In a First in Canada, Toronto School Board Votes to Recognise Caste Oppression

The district school board in Toronto, the largest in the country, has agreed to the creation of a working group of people who identify as Dalit or caste-oppressed.

New Delhi: The district school board in Toronto, Canada’s largest city, has voted to recognise that caste oppression exists in Toronto schools, the Globe and Mail reported.

It has asked the Ontario Human Rights Commission to help create a provincial framework that addresses caste discrimination and oppression, the report said.

The motion was voted upon late Wednesday, with 16 trustees voting in favour and five against.

The newspaper reported that the board also agreed to create a working group of people who identify as Dalit or caste-oppressed. This is believed to be the first time a school board has acknowledged the existence of caste oppression in Canada, it added.

Toronto District School Board (TDSB) trustee Yalini Rajakulasingam told the daily that caste-oppressed people do not come forward to share their stories of oppression because there is nothing in place to deal with the problem. “There is no category to record caste [oppression]. So it is not being recorded as caste. This does not mean it is not happening,” she said.

She told the daily that the board’s partnership with the human rights commission will remedy that.

The move comes nearly two weeks after Seattle became the first US city to ban caste discrimination, based on a vote by the city council.

“This motion is not about division, it’s about creating healing and empowering communities and providing them safer schools that students deserve,” Rajakulasingam told the newspaper.

“In Seattle, 4% of the community identify as South Asian. At the TDSB, we are at 22%,” she added.

She said that parents who identified as members of the oppressed castes told her about incidents where their children were bullied and harassed.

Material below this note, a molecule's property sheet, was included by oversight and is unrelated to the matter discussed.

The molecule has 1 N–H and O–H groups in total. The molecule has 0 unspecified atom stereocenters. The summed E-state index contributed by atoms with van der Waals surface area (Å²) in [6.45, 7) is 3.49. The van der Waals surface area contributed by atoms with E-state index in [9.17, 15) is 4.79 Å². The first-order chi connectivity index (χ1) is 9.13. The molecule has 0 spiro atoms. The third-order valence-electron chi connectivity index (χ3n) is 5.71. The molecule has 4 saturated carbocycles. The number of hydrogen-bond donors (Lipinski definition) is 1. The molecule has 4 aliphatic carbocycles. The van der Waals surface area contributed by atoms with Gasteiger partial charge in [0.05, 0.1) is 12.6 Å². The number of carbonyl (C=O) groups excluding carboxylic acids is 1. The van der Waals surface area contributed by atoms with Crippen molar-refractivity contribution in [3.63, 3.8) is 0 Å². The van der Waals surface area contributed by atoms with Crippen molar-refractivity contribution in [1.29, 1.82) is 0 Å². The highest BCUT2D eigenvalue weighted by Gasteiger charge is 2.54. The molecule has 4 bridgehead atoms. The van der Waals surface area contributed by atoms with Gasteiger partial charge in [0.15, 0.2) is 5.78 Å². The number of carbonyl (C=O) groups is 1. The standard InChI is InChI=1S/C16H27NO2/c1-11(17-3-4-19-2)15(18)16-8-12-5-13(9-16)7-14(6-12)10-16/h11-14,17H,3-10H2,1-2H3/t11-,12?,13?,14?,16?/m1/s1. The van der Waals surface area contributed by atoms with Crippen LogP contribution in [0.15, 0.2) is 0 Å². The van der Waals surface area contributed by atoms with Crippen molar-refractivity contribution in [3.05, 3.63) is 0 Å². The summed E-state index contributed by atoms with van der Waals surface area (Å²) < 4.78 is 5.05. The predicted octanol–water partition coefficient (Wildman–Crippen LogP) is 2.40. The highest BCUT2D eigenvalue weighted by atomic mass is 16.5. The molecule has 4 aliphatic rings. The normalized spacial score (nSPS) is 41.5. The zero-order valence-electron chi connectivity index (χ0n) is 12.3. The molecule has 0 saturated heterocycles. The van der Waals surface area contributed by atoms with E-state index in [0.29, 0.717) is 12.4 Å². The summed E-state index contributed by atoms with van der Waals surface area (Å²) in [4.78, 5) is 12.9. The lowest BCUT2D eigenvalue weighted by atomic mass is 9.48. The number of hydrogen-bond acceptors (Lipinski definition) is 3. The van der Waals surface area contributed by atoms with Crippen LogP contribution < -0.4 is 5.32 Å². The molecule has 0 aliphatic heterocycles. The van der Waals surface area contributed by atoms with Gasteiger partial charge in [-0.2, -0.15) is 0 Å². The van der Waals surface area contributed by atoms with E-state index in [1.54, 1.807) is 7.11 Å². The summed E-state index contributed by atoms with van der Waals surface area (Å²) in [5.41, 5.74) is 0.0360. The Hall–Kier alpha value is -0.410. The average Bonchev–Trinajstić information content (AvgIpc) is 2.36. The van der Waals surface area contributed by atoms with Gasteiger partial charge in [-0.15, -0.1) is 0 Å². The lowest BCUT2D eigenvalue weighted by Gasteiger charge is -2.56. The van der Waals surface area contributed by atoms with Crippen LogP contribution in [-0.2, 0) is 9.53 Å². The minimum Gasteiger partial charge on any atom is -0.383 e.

According to Hindustan Times, TDSB is the largest school board in the country, and serves approximately 235,000 students in 583 schools.

“The original motion was changed a bit since the school board alone could not create this kind of framework. The Ontario Human Rights Commission getting involved will open up discussion further,” Chinnaiah Jangam, an associate professor at Carleton University and co-founder of the Canada-based South Asian Dalit Adivasi Network, told the daily.

He added that this is a historic moment and that the board has opened the doors to discussions on caste oppression everywhere and not just in schools.

The newspaper also reported that the board’s proposal had drawn sharp opposition, especially from a group called the Canadian Organization for Hindu Heritage Education.

The group said that adding caste to the list of protected identities is “Hinduphobic”.

“There is little evidence or reports of ‘caste oppression’ in Toronto and for that matter Canada. Hence the declaration that ‘there is rise in documented anti-caste discrimination in the diaspora, including in Toronto’ makes the motion misleading, prejudiced, and lacking in integrity,” the petition said, which has more than 5,000 signatures, the report said.